C. E. Board. GNU Tar and GNU Cpio rmt_read__() function buffer overflow., Mar 2010
  11. 11.
    Cheung A, Arden O, Madden S, Myers AC (2012) Automatic partitioning of database applications. PVLDB 5(11):1471–1482Google Scholar
  12. 12.
    Chong S, Liu J, Myers A C, Qi X, Vikram K, Zheng L, Zheng X (2007) Secure web application via automatic partitioning. In: SOSPGoogle Scholar
  13. 13.
    Clarkson MR, Schneider FB (2010) Hyperproperties. J Comput Secur 18(6):1157–1210CrossRefGoogle Scholar
  14. 14.
    Costan V, Lebedev I, Devadas S (2015) Sanctum: minimal hardware extensions for strong software isolation. Cryptology ePrint Archive, Report 2015/564.
  15. 15.
  16. 16.
  17. 17.
  18. 18.
    Denning DE (1976) A lattice model of secure information flow. Commun ACM 19(5):236–243CrossRefzbMATHMathSciNetGoogle Scholar
  19. 19.
    Efstathopoulos P, Kohler E (2008) Manageable fine-grained information flow. In: EuroSysGoogle Scholar
  20. 20.
    Efstathopoulos P, Krohn M N, Vandebogart S, Frey C, Ziegler D, Kohler E, Mazières D, Kaashoek MF, Morris R (2005) Labels and event processes in the Asbestos operating system. In: SOSPGoogle Scholar
  21. 21.
    Erlingsson Ú, Schneider FB (2000) IRM enforcement of Java stack inspection. In: SSPGoogle Scholar
  22. 22.
    FreeBSD 9.0-RELEASE announcement., Jan 2012
  23. 23.
    Giffin DB, Levy A, Stefan D, Terei D, Mazières D, Mitchell JC, Russo A (2012) Hails: protecting data privacy in untrusted web applications. In: OSDIGoogle Scholar
  24. 24.
    Grumberg O, Long DE (1994) Model checking and modular verification. ACM Trans Program Lang Syst 16(3):843–871CrossRefGoogle Scholar
  25. 25.
    Gudka K, Watson RNM, Hand S, Laurie B, Madhavapeddy A (2012) Exploring compartmentalization hypothesis with SOAPP. In: AHANS 2012Google Scholar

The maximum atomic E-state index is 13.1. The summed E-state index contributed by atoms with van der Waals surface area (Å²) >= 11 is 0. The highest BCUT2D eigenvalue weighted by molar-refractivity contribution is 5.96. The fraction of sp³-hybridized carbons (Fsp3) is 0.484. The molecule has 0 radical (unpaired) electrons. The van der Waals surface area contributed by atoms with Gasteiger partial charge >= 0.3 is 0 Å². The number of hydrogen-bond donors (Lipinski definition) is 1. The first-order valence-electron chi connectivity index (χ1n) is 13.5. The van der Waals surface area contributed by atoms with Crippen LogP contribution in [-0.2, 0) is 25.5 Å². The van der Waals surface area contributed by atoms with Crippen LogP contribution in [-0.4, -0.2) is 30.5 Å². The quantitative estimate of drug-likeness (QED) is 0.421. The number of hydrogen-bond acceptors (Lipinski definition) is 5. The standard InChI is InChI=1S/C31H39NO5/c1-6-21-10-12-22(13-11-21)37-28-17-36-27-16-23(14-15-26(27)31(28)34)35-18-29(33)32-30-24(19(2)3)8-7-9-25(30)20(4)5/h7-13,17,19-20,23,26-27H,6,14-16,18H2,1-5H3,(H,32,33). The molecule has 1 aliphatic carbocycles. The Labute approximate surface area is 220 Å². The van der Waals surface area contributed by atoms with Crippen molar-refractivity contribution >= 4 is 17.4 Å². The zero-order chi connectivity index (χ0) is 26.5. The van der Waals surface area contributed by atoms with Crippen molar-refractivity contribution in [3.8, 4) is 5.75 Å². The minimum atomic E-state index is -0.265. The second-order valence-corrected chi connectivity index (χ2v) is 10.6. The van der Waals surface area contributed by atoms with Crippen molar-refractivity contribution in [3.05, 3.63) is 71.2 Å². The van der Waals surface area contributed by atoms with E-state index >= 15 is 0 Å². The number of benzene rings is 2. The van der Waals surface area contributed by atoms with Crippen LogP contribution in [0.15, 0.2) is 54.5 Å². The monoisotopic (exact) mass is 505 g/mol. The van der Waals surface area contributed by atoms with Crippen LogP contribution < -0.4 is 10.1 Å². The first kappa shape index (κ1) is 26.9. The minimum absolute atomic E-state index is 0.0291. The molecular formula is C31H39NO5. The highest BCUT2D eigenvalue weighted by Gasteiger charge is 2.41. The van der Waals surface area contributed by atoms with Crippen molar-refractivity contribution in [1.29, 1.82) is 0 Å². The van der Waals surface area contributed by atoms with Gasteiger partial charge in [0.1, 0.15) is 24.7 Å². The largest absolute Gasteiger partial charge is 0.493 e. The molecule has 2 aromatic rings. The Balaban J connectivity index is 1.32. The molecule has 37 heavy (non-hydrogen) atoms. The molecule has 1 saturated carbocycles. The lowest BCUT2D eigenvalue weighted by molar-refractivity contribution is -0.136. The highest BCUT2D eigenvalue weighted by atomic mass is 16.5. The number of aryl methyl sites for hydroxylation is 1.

26. 26.
    Harris W (2014) Secure programming via game-based synthesis. PhD thesis, University of Wisconsin—MadisonGoogle Scholar
  27. 27.
    Harris W, Zeldovich N, Jha S, Reps T, Manevich R, Sagiv M (2014) Modular synthesis of DIFC programs. Technical report, Georgia Insitute of TechnologyGoogle Scholar
  28. 28.
    Harris WR, Jha S, Reps T (2010) DIFC programs by automatic instrumentation. In: CCSGoogle Scholar
  29. 29.
    Harris WR, Jha S, Reps T (2012) Secure programming via visibly pushdown safety games. In: CAVGoogle Scholar
  30. 30.
    Harris WR, Jha S, Reps T, Anderson J, Watson RNM (2013) Declarative, temporal, and practical programming with capabilities. In: SSPGoogle Scholar
  31. 31.
    Hawkins P, Aiken A, Fisher K, Rinard MC, Sagiv M (2011) Data representation synthesis. In: PLDIGoogle Scholar
  32. 32.
    Hazay C, Lindell Y (2010) Efficient secure two-party protocols: techniques and constructions. Springer, BerlinCrossRefzbMATHGoogle Scholar
  33. 33.
    Holzer A, Franz M, Katzenbeisser S, Veith H (2012) Secure two-party computations in ANSI C. In: CCSGoogle Scholar
  34. 34.
    Hriţcu C, Greenberg M, Karel B, Pierce BC, Morrisett G (2013) All your IFCException are belong to us. In: SSPGoogle Scholar
  35. 35.
    Intel Software (2016) Intel SGX homepage. Accessed 9 Sept 2016
  36. 36.
    Jobstmann B, Griesmayer A, Bloem R (2005) Program repair as a game. In: CAVGoogle Scholar
  37. 37.
    Krohn MN, Yip A, Brodsky MZ, Cliffer N, Kaashoek MF, Kohler E, Morris R (2007) Information flow control for standard OS abstractions. In: SOSPGoogle Scholar
  38. 38.
    Lattner C (2011), Nov 2011
  39. 39.
    Livshits B, Chong S (2013) Towards fully automatic placement of security sanitizers and declassifiers. In: POPLGoogle Scholar
  40. 40.
    Livshits VB, Nori AV, Rajamani SK, Banerjee A (2009) Merlin: specification inference for explicit information flow problems. In: PLDIGoogle Scholar
  41. 41.
    Manevich R (2011), June 2011
  42. 42.
    Myers AC (1999) Jflow: practical mostly-static information flow control. In: POPLGoogle Scholar
  43. 43.
    Neumann PG, Boyer RS, Robinson L, Levitt KN, Boyer RS, Saxena AR (1980) A provably secure operating system. Technical report CSL-116, Stanford Research InstituteGoogle Scholar